You get a call. There's a panicked voice on the line. It's your grandson. He says he's in deep trouble — he wrecked the car and landed in jail. But you can help by sending money. You take a deep breath and think. You've heard about grandparent scams. But darn, it sounds just like him. How could it be a scam? Voice cloning, that's how.
Artificial intelligence is no longer a far-fetched idea out of a sci-fi movie. We're living with it, here and now. A scammer could use AI to clone the voice of your loved one. All he needs is a short audio clip of your family member's voice — which he could get from content posted online — and a voice-cloning program. When the scammer calls you, he’ll sound just like your loved one.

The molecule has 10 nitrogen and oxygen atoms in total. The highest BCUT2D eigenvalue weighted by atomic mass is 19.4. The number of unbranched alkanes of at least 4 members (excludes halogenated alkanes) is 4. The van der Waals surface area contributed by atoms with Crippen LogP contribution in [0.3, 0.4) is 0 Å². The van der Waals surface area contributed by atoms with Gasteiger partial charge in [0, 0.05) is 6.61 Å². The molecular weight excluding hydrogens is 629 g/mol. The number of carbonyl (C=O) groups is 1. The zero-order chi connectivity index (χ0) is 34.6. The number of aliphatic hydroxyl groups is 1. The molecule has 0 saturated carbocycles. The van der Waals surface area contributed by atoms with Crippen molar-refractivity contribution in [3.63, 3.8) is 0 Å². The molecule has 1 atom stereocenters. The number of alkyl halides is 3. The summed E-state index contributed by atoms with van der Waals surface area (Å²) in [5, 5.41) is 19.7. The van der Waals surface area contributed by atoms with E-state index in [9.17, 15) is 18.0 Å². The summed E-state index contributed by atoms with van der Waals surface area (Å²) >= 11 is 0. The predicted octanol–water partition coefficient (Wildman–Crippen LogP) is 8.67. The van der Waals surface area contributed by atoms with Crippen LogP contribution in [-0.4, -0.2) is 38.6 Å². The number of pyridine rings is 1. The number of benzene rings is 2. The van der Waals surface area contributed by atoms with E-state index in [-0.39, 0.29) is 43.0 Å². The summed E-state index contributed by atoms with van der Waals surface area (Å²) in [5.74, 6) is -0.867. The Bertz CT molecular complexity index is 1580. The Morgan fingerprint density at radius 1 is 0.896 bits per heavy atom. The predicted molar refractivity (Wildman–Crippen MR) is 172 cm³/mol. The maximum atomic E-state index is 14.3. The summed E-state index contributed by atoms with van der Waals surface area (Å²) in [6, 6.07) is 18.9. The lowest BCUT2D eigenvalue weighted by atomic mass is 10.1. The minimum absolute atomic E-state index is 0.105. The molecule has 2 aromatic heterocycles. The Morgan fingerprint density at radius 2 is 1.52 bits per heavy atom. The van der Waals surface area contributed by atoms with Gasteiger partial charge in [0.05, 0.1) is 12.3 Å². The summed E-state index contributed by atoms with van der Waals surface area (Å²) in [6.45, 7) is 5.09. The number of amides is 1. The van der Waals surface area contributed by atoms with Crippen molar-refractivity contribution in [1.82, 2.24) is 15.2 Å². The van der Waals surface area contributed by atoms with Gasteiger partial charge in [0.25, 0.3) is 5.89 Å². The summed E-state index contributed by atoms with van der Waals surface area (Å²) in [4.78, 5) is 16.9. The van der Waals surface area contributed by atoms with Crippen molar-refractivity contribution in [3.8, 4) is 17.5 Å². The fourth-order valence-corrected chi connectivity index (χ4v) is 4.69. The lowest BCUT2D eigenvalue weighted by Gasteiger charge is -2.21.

So how can you tell if a family member is in trouble or if it’s a scammer using a cloned voice?
Don’t trust the voice. Call the person who supposedly contacted you and verify the story. Use a phone number you know is theirs. If you can’t reach your loved one, try to get in touch with them through another family member or their friends.
Scammers ask you to pay or send money in ways that make it hard to get your money back. If the caller says to wire money, send cryptocurrency, or buy gift cards and give them the card numbers and PINs, those could be signs of a scam.
If you spot a scam, report it to the FTC at ReportFraud.ftc.gov.